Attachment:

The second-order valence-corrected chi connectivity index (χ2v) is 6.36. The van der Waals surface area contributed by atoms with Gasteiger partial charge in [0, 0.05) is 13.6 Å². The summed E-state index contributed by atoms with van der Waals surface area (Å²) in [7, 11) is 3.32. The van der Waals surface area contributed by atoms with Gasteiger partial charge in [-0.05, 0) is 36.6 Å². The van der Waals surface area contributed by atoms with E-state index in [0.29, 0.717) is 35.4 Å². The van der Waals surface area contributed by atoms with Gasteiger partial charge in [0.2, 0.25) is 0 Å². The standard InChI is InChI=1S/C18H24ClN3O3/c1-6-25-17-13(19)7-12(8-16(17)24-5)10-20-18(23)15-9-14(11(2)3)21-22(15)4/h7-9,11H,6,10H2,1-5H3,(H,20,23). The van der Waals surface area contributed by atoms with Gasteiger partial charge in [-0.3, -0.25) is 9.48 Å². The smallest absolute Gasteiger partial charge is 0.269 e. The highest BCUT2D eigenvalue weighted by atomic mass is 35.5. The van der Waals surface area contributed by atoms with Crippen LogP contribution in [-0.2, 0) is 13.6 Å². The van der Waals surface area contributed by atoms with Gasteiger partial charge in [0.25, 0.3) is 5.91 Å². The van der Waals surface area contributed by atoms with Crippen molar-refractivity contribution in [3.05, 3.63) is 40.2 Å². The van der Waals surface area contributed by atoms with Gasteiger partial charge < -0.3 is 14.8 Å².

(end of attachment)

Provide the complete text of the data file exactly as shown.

The second-order valence-corrected chi connectivity index (χ2v) is 6.36. The van der Waals surface area contributed by atoms with Gasteiger partial charge in [0, 0.05) is 13.6 Å². The summed E-state index contributed by atoms with van der Waals surface area (Å²) in [7, 11) is 3.32. The van der Waals surface area contributed by atoms with Gasteiger partial charge in [-0.05, 0) is 36.6 Å². The van der Waals surface area contributed by atoms with E-state index in [0.29, 0.717) is 35.4 Å². The van der Waals surface area contributed by atoms with Gasteiger partial charge in [0.2, 0.25) is 0 Å². The standard InChI is InChI=1S/C18H24ClN3O3/c1-6-25-17-13(19)7-12(8-16(17)24-5)10-20-18(23)15-9-14(11(2)3)21-22(15)4/h7-9,11H,6,10H2,1-5H3,(H,20,23). The van der Waals surface area contributed by atoms with Gasteiger partial charge in [-0.3, -0.25) is 9.48 Å². The smallest absolute Gasteiger partial charge is 0.269 e. The highest BCUT2D eigenvalue weighted by atomic mass is 35.5. The van der Waals surface area contributed by atoms with Crippen LogP contribution in [-0.2, 0) is 13.6 Å². The van der Waals surface area contributed by atoms with Gasteiger partial charge in [0.25, 0.3) is 5.91 Å². The van der Waals surface area contributed by atoms with Crippen molar-refractivity contribution in [3.05, 3.63) is 40.2 Å². The van der Waals surface area contributed by atoms with Gasteiger partial charge < -0.3 is 14.8 Å².